Unifying Commercial Laws of Nation-States Coordination of Legal Systems and Economic Growth
AbstractThis paper analyzes unifications of nationally defined commercial laws within an elementary non-cooperative game-theoretical framework. In the absence of any coordination, it is far from obvious that nation-states will ever succeed in selecting the very same commercial laws. Yet, as the gains to be reaped by adherence to the same commercial laws may not necessarily be distributed equally among the nation-states involved, coordination may be quite difficult to achieve. In this respect, a nation-state that is better able to spur economic growth than all other nation-states will be able to influence the outcome of any coordination of decisions between nation-states in a profound way. This is because nation-states may voluntarily seek to adopt the legal rules of a nation-state that is strongest able to boost economic growth into a uniform commercial law. Thereby, nation-states may most stimulate their exports to and capital investments from the nation-state that is the strongest engine of economic growth.
Download InfoIf you experience problems downloading a file, check if you have the proper application to view it first. In case of further problems read the IDEAS help page. Note that these files are not on the IDEAS site. Please be patient as the files may be large.
Bibliographic InfoPaper provided by Maastricht : METEOR, Maastricht Research School of Economics of Technology and Organization in its series Research Memoranda with number 027.
Date of creation: 2002
Date of revision:
Contact details of provider:
Web page: http://www.maastrichtuniversity.nl/web/UMPublications.htm
This paper has been announced in the following NEP Reports:
- NEP-ALL-2003-02-24 (All new papers)
- NEP-DEV-2003-02-24 (Development)
- NEP-LAW-2003-02-24 (Law & Economics)
Please report citation or reference errors to , or , if you are the registered author of the cited work, log in to your RePEc Author Service profile, click on "citations" and make appropriate adjustments.:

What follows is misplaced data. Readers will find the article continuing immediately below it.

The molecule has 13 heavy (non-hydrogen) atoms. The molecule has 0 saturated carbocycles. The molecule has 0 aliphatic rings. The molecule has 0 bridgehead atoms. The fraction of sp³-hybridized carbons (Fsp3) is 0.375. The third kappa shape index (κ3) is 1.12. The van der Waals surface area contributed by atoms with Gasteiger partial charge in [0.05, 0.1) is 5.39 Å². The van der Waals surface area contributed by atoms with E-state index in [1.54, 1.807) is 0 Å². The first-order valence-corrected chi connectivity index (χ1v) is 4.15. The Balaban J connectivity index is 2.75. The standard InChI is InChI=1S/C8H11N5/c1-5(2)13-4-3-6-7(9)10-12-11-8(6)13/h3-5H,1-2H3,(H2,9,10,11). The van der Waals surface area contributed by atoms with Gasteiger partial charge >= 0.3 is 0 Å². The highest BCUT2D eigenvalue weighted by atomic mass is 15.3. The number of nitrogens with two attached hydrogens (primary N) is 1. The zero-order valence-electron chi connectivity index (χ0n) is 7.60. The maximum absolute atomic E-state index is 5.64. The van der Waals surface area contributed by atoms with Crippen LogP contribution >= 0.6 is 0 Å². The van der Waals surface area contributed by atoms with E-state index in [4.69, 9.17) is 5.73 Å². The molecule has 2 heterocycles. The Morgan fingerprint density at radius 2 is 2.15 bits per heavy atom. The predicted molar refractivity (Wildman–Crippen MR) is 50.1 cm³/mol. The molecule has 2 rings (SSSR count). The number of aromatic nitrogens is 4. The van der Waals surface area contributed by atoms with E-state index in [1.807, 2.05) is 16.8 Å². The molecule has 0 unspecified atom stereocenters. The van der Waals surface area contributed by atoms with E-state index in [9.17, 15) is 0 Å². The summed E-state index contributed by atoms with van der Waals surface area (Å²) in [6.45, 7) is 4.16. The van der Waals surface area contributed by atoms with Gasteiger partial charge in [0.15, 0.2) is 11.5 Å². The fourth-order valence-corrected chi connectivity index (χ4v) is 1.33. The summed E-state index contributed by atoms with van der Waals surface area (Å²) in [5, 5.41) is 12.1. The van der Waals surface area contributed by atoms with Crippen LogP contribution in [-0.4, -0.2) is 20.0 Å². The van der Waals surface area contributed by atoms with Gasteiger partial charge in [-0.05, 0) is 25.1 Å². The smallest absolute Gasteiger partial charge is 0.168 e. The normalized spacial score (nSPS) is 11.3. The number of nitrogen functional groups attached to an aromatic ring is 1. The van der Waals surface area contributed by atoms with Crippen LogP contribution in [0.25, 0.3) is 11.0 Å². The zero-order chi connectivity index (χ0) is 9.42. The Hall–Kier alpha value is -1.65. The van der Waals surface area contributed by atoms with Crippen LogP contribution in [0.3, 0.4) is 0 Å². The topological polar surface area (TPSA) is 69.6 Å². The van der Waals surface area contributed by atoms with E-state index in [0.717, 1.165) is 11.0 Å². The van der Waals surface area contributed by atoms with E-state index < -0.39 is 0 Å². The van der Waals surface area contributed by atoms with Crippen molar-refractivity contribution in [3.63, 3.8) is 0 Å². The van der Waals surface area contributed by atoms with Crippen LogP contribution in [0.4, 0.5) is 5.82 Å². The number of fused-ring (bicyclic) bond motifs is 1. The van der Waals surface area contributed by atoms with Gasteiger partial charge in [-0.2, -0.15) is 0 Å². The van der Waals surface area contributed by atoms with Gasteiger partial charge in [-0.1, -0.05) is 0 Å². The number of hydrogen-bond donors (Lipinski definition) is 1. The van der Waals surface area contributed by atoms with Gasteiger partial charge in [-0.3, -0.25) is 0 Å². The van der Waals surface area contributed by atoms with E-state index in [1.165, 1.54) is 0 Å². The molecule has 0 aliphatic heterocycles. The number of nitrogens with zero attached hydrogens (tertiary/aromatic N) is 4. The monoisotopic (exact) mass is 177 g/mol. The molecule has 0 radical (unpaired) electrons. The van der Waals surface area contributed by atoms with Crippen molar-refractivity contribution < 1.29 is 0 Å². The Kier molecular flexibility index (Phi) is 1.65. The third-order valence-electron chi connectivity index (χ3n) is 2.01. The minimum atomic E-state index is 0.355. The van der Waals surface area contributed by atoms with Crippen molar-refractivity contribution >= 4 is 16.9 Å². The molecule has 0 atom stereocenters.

- Mattei, Ugo, 1994. "Efficiency in legal transplants: An essay in Comparative Law and Economics," International Review of Law and Economics, Elsevier, vol. 14(1), pages 3-19, March.
- Robert J. Barro, 1996.
"Determinants of Economic Growth: A Cross-Country Empirical Study,"
NBER Working Papers
5698, National Bureau of Economic Research, Inc.
- Robert J. Barro, 1998. "Determinants of Economic Growth: A Cross-Country Empirical Study," MIT Press Books, The MIT Press, edition 1, volume 1, number 0262522543, June.
- Herings,P. Jean-Jacques, 2001. "Coordinating Thoughts on Coordination Failures," Research Memoranda 018, Maastricht : METEOR, Maastricht Research School of Economics of Technology and Organization.
- John C. Harsanyi & Reinhard Selten, 1988. "A General Theory of Equilibrium Selection in Games," MIT Press Books, The MIT Press, edition 1, volume 1, number 0262582384, June.
- Bertrand Crettez & Bruno Deffains & Régis Deloche, 2009. "On the optimal complexity of law and legal rules harmonization," European Journal of Law and Economics, Springer, vol. 27(2), pages 129-142, April.
For technical questions regarding this item, or to correct its authors, title, abstract, bibliographic or download information, contact: (Charles Bollen).
If references are entirely missing, you can add them using this form.